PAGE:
I apologize; I had never meant to waste any time, I just didn't know how to define my problem, perhaps. I appreciate the help none-the-less.

You've hit the nail on the head at this point, it sounds like. This is a structured mesh, and as far as order goes, if we use the cell center as the reference:
-x,-y,-z,+x,+y,+z

But if they don't come out of OF in that order, that's fine, I have to convert everything to binary anyway :D

No need to apologize, just think it's faster to get help this way! :D

Okay, so basically, you have to re-create this connectivity for the whole mesh, since OF mesh has no idea about the axis alignment. So, here's a try:

Code:


  const cellList& cells = mesh.cells();
 
   
    const surfaceVectorField& Cf  = mesh.Cf();
    const volVectorField& C = mesh.C();

    vectorField basis(3);
    basis[0] = vector(1,0,0);
    basis[1] = vector(0,1,0);
    basis[2] = vector(0,0,1);

    List<List<scalar> > centreFaceDists (cells.size());

    forAll (cells, I)
    {
        const cell& c = cells[I];

        scalarField distances(c.size());

        forAll (c, J)
        {
            const vector& cf = Cf[c[J]];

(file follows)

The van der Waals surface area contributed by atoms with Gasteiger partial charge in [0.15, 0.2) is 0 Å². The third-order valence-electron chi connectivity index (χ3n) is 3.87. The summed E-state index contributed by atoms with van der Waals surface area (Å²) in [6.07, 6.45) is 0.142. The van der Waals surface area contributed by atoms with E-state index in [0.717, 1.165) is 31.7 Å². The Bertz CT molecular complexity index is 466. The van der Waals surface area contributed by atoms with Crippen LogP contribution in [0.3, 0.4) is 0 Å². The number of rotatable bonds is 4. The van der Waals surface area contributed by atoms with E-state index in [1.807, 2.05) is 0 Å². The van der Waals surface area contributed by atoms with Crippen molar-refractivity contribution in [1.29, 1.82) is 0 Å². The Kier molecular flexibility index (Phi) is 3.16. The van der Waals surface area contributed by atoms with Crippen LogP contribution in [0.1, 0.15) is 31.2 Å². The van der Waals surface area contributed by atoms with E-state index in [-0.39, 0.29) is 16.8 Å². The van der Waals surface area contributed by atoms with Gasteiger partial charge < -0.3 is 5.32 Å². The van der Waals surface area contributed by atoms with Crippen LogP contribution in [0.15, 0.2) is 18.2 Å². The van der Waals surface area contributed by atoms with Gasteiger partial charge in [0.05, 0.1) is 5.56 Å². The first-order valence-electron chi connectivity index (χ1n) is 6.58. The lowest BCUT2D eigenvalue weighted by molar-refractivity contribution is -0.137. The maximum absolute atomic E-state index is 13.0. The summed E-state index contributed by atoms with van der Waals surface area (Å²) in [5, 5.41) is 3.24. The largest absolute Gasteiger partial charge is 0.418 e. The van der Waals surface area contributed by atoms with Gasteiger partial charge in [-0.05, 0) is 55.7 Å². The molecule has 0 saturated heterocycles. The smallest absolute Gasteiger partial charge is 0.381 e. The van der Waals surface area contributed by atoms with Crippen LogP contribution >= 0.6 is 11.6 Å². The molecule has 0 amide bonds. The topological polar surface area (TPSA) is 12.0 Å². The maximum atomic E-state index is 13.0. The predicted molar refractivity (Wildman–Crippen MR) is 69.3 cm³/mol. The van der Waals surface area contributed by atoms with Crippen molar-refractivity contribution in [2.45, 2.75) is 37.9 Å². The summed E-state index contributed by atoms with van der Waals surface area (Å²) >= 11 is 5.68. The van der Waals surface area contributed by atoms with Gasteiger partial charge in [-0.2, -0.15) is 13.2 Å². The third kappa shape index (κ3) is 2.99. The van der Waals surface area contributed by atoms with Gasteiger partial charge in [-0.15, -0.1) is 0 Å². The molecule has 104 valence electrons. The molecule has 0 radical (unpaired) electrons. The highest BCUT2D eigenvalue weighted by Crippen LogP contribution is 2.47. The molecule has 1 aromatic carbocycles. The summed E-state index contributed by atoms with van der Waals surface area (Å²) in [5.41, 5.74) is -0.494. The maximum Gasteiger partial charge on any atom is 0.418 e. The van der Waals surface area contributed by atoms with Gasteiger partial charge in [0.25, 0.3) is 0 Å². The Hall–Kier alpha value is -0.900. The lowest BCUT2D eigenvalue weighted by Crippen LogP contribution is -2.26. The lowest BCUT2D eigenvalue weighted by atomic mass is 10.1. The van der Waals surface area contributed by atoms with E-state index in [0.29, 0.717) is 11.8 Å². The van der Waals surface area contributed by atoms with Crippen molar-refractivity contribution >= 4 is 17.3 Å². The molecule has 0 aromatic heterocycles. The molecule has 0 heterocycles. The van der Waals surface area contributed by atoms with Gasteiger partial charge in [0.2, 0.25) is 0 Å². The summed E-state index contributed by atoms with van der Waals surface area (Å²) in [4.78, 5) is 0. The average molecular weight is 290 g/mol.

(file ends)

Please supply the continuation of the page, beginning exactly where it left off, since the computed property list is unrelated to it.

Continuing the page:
vector local  = cf - C[I];

            forAll (basis, K)
            {
                scalar dist = basis[K] & local;
                if (dist < 0)
                {
                    distances[K] = dist;
                    // The other projections will be 0.
                    break;
                }
                else if (dist > 0)
                {
                    distances[K + 3] = dist;
                    // The other projections will be 0.
                    break;
                }
            }
        }

        centreFaceDists[I] = distances;
    }

    //Info << centreFaceDists << endl;

    forAll (centreFaceDists, I)
    {
        Info << C[I].x() << " "
            << C[I].y() << " "
            << C[I].z() << " "
            << centreFaceDists[I][0] << " "
            << centreFaceDists[I][1] << " "
            << centreFaceDists[I][2] << " "
            << centreFaceDists[I][3] << " "
            << centreFaceDists[I][4] << " "
            << centreFaceDists[I][5] << endl;
    }

I did this very quickly, its ugly, but it compiles, check it please, I hope it helps. ;)

iamed18 July 12, 2012 15:07

Quote:

Originally Posted by tomislav_maric (Post 371171)
I did this very quickly, its ugly, but it compiles, check it please, I hope it helps. ;)